As recently as a few weeks ago, an e-mail purporting to be from the FBI circulated on the Internet. It read: "We have logged your IP-address on more than 30 illegal websites. Please answer our questions. The list of questions are [sic] attached." Opening the attachment launches the w32/sober virus and may affect the user's computer. Given the recent revelations of government eavesdropping on telephone and Internet traffic in the U.S., recipients of this spammed e-mail could hardly be blamed for believing it to be genuine.

One popular fallacy is that you will never get a virus if you limit the e-mails you open to those from people you know. But there are no guarantees that a friend's or relative's computer may not already be infected.

A worm is a special kind of virus that can replicate itself and use memory, but cannot attach itself to other programs. Worms can travel from computer to computer but, unlike a virus, they have the ability to do this without any help from you. The biggest danger from worms is their ability to send out hundreds of thousands of copies of themselves with devastating effect. Viruses and worms spread by e-mailing copies of themselves to addresses listed in your address book.

A Trojan horse performs the same service as the hollow wooden horse the Greeks constructed and parked outside the walls of Troy. After it was trundled into the city by the delighted Trojans, Greeks hidden inside sprang out and threw open the gates of the city to permit entrance of their army.

At first glance, the Trojan horse appears to be useful software, but it will actually do damage if installed on your computer. A Trojan horse's effect can range from annoyance, such as adding silly desktop icons, to serious damage by deleting files and destroying crucial information. Unlike viruses and worms, Trojan horses do not reproduce by infecting other files, nor do they self-replicate.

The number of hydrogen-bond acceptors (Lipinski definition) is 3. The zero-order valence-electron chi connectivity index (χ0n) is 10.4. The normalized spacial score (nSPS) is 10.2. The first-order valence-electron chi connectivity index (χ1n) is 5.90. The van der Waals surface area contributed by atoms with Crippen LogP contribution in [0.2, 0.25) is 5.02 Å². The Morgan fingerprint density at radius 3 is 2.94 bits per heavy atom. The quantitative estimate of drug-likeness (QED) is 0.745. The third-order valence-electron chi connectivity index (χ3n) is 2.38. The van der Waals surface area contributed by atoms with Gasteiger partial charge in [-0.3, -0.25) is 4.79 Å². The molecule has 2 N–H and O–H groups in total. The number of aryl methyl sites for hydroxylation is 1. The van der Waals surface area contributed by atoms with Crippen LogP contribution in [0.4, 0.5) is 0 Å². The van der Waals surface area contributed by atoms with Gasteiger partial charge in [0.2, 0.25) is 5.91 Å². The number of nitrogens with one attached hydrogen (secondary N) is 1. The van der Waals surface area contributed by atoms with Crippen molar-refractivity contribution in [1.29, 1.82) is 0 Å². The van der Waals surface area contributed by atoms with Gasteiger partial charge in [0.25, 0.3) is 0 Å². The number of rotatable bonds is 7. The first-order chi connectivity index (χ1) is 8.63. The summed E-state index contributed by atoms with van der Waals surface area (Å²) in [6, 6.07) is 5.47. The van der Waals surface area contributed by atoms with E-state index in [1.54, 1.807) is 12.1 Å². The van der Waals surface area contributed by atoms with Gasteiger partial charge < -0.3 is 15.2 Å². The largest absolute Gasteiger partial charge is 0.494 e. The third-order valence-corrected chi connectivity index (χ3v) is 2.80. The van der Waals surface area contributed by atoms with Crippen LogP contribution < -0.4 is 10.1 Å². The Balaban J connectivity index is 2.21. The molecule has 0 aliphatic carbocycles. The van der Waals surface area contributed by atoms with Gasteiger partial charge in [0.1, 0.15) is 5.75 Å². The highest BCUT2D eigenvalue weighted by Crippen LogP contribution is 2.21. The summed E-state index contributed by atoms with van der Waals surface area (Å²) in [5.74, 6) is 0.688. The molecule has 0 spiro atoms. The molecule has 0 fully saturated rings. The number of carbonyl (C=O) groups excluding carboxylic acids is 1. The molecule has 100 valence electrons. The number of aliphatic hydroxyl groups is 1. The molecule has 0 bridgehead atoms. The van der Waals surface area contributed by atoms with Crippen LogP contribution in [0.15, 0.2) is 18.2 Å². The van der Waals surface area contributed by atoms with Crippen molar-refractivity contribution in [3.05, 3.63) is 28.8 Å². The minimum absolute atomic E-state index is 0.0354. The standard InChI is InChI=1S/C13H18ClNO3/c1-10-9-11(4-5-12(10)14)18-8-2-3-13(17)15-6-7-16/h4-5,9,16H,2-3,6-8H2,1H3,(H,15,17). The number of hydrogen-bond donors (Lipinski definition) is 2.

Antivirus protection is available from several sources, including ISPs like AOL, Yahoo, Earthlink and MSN, from a retail store, or by downloading directly from the software manufacturer's website.

Spyware is any software that covertly gathers information about a computer user through an Internet connection without the user's knowledge. The first recorded use of spyware occurred in 1995. The behaviors of spyware may include tracking the user's Internet browsing by recording and reporting on the websites visited by the user for statistical research purposes.

Spyware may be secretly bundled with so-called freeware--programs available for downloading from the Internet. Once installed, spyware monitors the users' activity on the Internet and transmits that information to a third party. Spyware does not directly spread the way a computer virus, worm or Trojan horse does. Instead, spyware gets on a system through user deception or the exploitation of the vulnerabilities of a piece of software.

One clever spyware device appears on what looks like a standard Windows dialog box. It contains a message saying "Would you like to optimize your Internet access?" Regardless of whether you click on the "yes" or "no" button, a download starts, installing the spyware on your system.

System monitors are an insidious form of spyware. One, called a keylogger, can record and transmit to third parties every keystroke you strike, including names and passwords, enabling eavesdropping and reading of e-mail messages. Equally sneaky types of spyware can capture screen images of your electronically filed income tax returns, and online checkbook and personal records.